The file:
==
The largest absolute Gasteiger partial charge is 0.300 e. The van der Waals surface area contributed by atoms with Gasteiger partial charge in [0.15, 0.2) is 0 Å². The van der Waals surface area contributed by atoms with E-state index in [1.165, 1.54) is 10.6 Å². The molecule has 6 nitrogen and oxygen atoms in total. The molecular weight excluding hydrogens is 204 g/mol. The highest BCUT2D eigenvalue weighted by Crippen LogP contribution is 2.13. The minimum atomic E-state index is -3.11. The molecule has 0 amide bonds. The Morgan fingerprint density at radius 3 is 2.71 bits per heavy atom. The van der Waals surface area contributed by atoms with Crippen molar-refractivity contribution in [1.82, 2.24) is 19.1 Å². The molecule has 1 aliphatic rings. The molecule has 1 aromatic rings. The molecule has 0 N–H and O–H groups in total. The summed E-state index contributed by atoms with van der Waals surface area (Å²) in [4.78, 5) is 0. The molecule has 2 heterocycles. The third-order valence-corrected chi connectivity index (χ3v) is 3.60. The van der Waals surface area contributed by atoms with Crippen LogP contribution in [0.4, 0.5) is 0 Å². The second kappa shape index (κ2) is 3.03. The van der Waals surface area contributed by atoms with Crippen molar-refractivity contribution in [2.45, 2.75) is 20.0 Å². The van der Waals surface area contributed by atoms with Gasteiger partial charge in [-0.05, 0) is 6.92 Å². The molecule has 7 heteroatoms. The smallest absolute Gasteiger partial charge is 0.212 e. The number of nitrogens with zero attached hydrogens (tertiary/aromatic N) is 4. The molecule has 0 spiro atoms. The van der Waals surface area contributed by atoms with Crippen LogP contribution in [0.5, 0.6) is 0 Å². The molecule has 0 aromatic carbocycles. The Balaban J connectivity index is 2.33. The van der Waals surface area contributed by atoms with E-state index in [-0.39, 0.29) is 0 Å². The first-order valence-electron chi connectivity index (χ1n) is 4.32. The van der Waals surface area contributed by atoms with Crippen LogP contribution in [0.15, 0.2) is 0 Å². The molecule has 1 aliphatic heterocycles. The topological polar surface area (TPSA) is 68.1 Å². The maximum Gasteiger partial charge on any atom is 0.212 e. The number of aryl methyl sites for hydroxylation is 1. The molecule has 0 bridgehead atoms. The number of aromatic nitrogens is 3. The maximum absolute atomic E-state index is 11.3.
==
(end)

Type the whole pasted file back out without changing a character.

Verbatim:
The largest absolute Gasteiger partial charge is 0.300 e. The van der Waals surface area contributed by atoms with Gasteiger partial charge in [0.15, 0.2) is 0 Å². The van der Waals surface area contributed by atoms with E-state index in [1.165, 1.54) is 10.6 Å². The molecule has 6 nitrogen and oxygen atoms in total. The molecular weight excluding hydrogens is 204 g/mol. The highest BCUT2D eigenvalue weighted by Crippen LogP contribution is 2.13. The minimum atomic E-state index is -3.11. The molecule has 0 amide bonds. The Morgan fingerprint density at radius 3 is 2.71 bits per heavy atom. The van der Waals surface area contributed by atoms with Crippen molar-refractivity contribution in [1.82, 2.24) is 19.1 Å². The molecule has 1 aliphatic rings. The molecule has 1 aromatic rings. The molecule has 0 N–H and O–H groups in total. The summed E-state index contributed by atoms with van der Waals surface area (Å²) in [4.78, 5) is 0. The molecule has 2 heterocycles. The third-order valence-corrected chi connectivity index (χ3v) is 3.60. The van der Waals surface area contributed by atoms with Crippen LogP contribution in [0.4, 0.5) is 0 Å². The second kappa shape index (κ2) is 3.03. The van der Waals surface area contributed by atoms with Crippen molar-refractivity contribution in [2.45, 2.75) is 20.0 Å². The van der Waals surface area contributed by atoms with Gasteiger partial charge in [-0.05, 0) is 6.92 Å². The molecule has 7 heteroatoms. The smallest absolute Gasteiger partial charge is 0.212 e. The number of nitrogens with zero attached hydrogens (tertiary/aromatic N) is 4. The molecule has 0 spiro atoms. The van der Waals surface area contributed by atoms with Crippen LogP contribution in [0.5, 0.6) is 0 Å². The molecule has 0 aromatic carbocycles. The Balaban J connectivity index is 2.33. The van der Waals surface area contributed by atoms with E-state index in [-0.39, 0.29) is 0 Å². The first-order valence-electron chi connectivity index (χ1n) is 4.32. The van der Waals surface area contributed by atoms with Crippen LogP contribution in [0.15, 0.2) is 0 Å². The molecule has 1 aliphatic heterocycles. The topological polar surface area (TPSA) is 68.1 Å². The maximum Gasteiger partial charge on any atom is 0.212 e. The number of aryl methyl sites for hydroxylation is 1. The molecule has 0 bridgehead atoms. The number of aromatic nitrogens is 3. The maximum absolute atomic E-state index is 11.3.